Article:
Public input on selection of a preferred alternative followed identification of the three feasible alternatives. The design team worked carefully to make sure that all feasible alternatives shown to the public were constructible and could be funded with available resources. No options were communicated to the public unless the alternative could meet these key criteria.

Input on a variety of issues associated with the project was obtained from key technical stakeholders and community stakeholders at various stages of the concept development. This input was a critical element in arriving at a true context-sensitive solution. After defining the feasible alternatives, the public was asked to select a preferred alternative. After receiving all public input, the Contemporary Concrete Arch alternative was selected as the preferred alternative.

Final Design
With a preferred alternative identified, final design has proceeded with the same focus on providing context-sensitive solutions to the replacement of this bridge. The primary goal of the context-sensitive approach at this stage is to identify final design elements and construction methods that will satisfy commitments made to stakeholders in the conceptual design phase and to minimize negative impact. The primary focus of the preliminary design that is currently ongoing consists of the following:

  • Defining a construction scheme with precast concrete elements that will minimize negative impact to the site. The current design scheme uses three precast arch segments for each arch span, which will be prefabricated and shipped to the site. The end arch elements will be temporarily supported using stay cables attached to the pier columns; crown segments will be erected as drop-in elements and post-tensioned to the end segments.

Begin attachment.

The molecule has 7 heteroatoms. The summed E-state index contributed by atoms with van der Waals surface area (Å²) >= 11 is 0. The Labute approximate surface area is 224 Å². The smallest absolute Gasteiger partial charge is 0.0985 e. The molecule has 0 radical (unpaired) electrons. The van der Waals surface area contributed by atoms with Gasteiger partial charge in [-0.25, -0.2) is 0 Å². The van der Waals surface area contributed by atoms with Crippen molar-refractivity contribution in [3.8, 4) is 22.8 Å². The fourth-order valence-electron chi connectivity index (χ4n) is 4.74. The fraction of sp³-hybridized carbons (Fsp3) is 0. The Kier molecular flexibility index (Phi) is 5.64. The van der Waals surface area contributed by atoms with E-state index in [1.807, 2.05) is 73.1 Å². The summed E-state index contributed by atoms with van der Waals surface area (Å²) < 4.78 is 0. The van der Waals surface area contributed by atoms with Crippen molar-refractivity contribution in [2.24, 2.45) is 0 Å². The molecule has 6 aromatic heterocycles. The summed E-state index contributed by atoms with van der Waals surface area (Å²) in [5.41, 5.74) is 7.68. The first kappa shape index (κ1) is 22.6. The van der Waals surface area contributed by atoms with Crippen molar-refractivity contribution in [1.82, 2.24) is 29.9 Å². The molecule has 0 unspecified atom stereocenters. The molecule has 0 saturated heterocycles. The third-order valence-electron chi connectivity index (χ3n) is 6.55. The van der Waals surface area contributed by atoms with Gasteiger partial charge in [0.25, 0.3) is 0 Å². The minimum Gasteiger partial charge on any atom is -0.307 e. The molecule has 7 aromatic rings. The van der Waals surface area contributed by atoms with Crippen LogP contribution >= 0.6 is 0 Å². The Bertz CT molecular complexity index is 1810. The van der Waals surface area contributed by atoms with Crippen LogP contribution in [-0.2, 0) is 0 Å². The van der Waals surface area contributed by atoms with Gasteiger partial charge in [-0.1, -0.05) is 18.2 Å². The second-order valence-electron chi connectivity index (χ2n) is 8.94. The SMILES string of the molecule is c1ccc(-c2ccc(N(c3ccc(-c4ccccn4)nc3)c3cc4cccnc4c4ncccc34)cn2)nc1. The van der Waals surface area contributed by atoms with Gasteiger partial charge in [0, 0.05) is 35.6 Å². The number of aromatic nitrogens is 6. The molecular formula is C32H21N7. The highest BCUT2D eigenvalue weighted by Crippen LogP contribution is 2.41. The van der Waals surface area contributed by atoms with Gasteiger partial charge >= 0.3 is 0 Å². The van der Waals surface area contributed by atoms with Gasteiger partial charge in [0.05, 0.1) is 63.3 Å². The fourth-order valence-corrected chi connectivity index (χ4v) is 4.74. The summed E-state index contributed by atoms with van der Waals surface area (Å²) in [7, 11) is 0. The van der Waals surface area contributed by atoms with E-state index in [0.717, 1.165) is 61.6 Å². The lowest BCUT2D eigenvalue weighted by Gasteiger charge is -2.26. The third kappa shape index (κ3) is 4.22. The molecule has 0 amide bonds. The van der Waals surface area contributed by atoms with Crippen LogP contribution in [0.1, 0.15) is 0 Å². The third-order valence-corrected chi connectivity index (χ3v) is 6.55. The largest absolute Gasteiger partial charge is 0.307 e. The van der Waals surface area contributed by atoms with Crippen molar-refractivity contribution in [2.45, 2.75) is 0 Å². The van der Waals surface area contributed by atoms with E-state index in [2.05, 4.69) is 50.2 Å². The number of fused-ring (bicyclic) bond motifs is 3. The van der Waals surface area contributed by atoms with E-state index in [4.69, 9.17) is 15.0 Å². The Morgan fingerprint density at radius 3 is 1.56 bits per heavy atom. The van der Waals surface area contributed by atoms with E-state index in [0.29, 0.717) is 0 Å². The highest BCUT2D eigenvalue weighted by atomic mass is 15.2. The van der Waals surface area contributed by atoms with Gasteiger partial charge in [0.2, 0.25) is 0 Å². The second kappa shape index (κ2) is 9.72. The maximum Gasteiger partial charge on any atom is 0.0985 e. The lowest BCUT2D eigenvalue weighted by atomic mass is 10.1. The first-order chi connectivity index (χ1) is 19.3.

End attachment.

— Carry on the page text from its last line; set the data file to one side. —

• Further aesthetic enhancement. The public outreach effort and use of a context-sensitive approach to enhance the aesthetics of this highly visible structure have not yet concluded with the selection of a preferred alternative. The design team continues to solicit public input on focused elements of the bridge where aesthetic enhancement has been deemed to be appropriate. These elements include bridge barriers, fencing, structure lighting and feature lighting. This continued effort to solicit public input has helped maintain support and enthusiasm and has enhanced the context-sensitive nature of the project.
  • Structural design elements. The final structural design has also focused on other elements important to a comprehensive context-sensitive approach, such as initial cost and life cycle costs. For example, the new bridge will be designed to have no intermediate expansion joints between the two abutments. In addition, a vertical curve has been introduced into the final bridge profile such that the drainage can be accommodated at the ends of the bridge only, with no intermediate downspouts or scuppers.

Final design of the preferred alternative is ongoing and will be completed by the end of 2005. The new Fulton Road Bridge is scheduled to be open to the public by the end of 2008.